Victor Vasarely and Yvaral, Interior design for dining room, 1972

Victor Vasarely, Interior design for dining room, 1972, Plastic and metal
Victor Vasarely, Interior design for dining room, 1972, Plastic and metal

‘I dream of a social art’, wrote Victor Vasarely as early as 1953 in his “Notes Brutes” [Rough notes]. ‘The crowds, the masses, a multitude of beings, this is the new dimension. See the unlimited space, the truth of structures. Art is the plastic aspect of the community.’

Vasarely was a star of the Op art movement, a thinker, an engineer and an eloquent driving force of the movement. His studio was a laboratory; its linchpins were computers, cybernetics, research and prototypes. His all-embracing goal was to seek and find new horizons. The Op artists were searching for an inclusive contemporary art which would embrace society. Its key aims were to infuse everyday life with art and integrate artistic design into architecture.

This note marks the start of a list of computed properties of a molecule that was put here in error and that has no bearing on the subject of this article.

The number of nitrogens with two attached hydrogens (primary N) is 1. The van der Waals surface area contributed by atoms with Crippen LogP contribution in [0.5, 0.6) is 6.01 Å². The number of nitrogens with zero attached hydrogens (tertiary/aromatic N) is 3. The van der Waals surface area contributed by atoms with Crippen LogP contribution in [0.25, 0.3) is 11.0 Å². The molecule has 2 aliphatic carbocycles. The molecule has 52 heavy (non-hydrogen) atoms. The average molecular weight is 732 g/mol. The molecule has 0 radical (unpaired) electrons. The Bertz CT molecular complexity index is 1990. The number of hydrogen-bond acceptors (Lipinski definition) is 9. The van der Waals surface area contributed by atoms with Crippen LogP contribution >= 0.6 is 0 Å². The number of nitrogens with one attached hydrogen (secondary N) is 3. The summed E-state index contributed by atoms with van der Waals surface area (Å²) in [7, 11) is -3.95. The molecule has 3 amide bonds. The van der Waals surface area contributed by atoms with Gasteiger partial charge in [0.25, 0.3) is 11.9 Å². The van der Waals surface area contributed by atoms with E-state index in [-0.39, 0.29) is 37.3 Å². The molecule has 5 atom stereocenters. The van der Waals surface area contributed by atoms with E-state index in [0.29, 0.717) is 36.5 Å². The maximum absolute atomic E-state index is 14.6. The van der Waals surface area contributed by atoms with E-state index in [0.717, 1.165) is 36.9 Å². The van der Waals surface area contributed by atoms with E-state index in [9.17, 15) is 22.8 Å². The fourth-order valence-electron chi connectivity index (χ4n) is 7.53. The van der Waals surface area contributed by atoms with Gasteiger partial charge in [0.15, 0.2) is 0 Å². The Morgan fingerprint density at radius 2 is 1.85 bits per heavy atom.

In 1972 at the Bundesbank’s Central Office in Frankfurt am Main, Vasarely, together with his son Yvaral, designed a dining room which stood out starkly in a long row of conference rooms. They created a typically Vasarelyan ensemble of yellow, gold, grey and silver, enveloping the entire room. The walls of this dining room are decorated with coloured round plastic and aluminium discs arranged in symmetrical rows. The colours of the ceiling, floor and doors harmonise with those of the walls. Vasarely’s artwork, which encompasses the whole room and all the available space, interacts with the differing structures and materials deployed to expose the viewer to many different perspectives.